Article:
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already appears Beatrice beauty become beginning believe better called certainly character Convito Dante Dante's death desire divine doubt edition English example eyes faith feel Florence followed genius given gives grace hand heart highest human imagination Inferno interest Italian Italy Keats kind language learned least leaves less light lines living look lost Masson matter meaning ment Milton mind moral nature never once original Paradiso passage passed perhaps poems poet poetry political present prose Purgatorio reason rest says seems seen sense sometimes soul sound speak spiritual style sure tells theory things thought tion translation tratt true truth turn understand universal verse virtue whole wisdom Wordsworth write written wrote
Seite 300 - Him the Almighty Power Hurled headlong flaming from the ethereal sky, With hideous ruin and combustion, down To bottomless perdition, there to dwell In adamantine chains and penal fire, Who durst defy the Omnipotent to arms.
Seite 101 - For the invisible things of him from the creation of the world are clearly seen, being understood by the things that are made, even his eternal power and Godhead : so that they are without excuse. Because that, when they knew God, they glorified him not as God, neither were thankful, but became vain in their imaginations, and their foolish heart was darkened : professing themselves to be wise, they became fools.
Seite 276 - Lastly, I should not choose this manner of writing, wherein knowing myself inferior to myself, led by the genial power of nature to another task, I have the use, as I may account, but of my left hand.
Seite 306 - THE measure is English heroic verse without rime, as that of Homer in Greek, and of Virgil in Latin, — rime being no necessary adjunct or true ornament of poem or good verse, in longer works especially, but the invention of a barbarous age, to set off wretched matter and lame metre...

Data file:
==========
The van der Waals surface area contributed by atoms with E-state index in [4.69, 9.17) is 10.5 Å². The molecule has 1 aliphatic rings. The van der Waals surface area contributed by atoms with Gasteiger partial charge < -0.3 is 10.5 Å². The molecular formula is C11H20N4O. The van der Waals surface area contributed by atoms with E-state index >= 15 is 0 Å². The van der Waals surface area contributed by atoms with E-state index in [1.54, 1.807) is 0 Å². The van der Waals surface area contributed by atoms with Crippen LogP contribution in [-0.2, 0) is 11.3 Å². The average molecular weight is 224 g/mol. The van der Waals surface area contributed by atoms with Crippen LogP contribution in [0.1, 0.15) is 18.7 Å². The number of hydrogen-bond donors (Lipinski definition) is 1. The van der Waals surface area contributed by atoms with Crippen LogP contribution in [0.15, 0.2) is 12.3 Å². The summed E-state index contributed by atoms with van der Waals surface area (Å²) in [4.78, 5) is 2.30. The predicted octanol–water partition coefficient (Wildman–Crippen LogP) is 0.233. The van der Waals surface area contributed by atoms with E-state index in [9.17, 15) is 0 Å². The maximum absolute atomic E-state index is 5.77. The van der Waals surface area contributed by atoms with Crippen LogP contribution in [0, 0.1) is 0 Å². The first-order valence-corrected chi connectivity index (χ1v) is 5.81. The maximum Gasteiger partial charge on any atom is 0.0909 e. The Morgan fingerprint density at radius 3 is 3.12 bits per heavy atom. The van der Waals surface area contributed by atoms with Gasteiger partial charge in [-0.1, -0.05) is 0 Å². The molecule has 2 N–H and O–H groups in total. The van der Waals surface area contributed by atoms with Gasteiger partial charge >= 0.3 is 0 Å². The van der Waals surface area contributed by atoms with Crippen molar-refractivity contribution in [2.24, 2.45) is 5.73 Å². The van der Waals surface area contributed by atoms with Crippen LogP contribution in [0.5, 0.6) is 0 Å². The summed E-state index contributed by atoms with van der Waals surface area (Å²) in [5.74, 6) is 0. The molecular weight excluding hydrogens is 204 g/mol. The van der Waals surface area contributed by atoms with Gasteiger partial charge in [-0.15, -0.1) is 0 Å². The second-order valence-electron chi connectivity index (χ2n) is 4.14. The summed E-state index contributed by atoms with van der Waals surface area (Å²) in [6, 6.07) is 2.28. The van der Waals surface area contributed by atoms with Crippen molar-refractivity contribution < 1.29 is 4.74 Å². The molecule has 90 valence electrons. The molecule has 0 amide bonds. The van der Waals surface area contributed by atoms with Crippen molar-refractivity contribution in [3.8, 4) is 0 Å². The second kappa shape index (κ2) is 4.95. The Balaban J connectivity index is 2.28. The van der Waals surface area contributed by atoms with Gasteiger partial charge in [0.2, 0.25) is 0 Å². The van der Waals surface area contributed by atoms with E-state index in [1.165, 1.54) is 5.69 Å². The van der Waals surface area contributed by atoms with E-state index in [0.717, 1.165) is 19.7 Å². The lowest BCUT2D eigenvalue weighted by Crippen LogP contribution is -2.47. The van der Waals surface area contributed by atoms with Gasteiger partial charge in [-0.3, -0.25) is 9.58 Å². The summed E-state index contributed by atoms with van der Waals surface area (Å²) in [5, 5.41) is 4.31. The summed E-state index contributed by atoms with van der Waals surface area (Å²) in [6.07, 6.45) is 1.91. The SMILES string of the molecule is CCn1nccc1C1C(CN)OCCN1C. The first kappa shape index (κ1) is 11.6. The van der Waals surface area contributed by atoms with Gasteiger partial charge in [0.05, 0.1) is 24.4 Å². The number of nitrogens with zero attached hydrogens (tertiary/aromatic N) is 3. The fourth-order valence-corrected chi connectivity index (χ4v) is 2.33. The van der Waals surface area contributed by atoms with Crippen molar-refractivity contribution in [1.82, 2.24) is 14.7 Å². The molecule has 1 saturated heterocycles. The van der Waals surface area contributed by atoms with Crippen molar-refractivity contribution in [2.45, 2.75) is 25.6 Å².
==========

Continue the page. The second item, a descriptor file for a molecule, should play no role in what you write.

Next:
Seite 3 - Rossetti.— A SHADOW OF DANTE : being an Essay towards studying Himself, his World, and his Pilgrimage.
Seite 166 - And those thin clouds above, in flakes and bars, That give away their motion to the stars; Those stars, that glide behind them or between, Now sparkling, now bedimmed, but always seen: Yon crescent Moon, as fixed as if it grew In its own cloudless, starless lake of blue; 1 see them all so excellently fair, I see, not feel, how beautiful they are!
Seite 325 - Lord Byron, and this Charmian, hold the first place in our minds; in the latter, John Howard, Bishop Hooker rocking his child's cradle, and you, my dear sister, are the conquering feelings. As a man of the world, I love the rich talk of a Charmian; as an eternal being, I love the thought of you. I should like her to ruin me, and I should like you to save me. I am free from men of pleasure's cares, By dint of feelings far more deep than theirs.
Seite 98 - So then they that are in the flesh cannot please God. But ye are not in the flesh, but in the Spirit, if so be that the Spirit of God dwell in you.
Seite 336 - What the Imagination seizes as Beauty must be truth — whether it existed before or not...
Seite 327 - In the winter of 1820 he was chilled in riding on the top of a stage-coach, and came home in a state of feverish excitement. He was persuaded to go to bed, and in getting between the cold sheets, coughed slightly. " That is blood in my mouth," he said ; " bring me the candle ; let me see this blood." It was of a brilliant red, and his medical knowledge enabled him to interpret the augury. Those narcotic odors that seem to breathe seaward, and steep in repose the senses of the voyager who is drifting...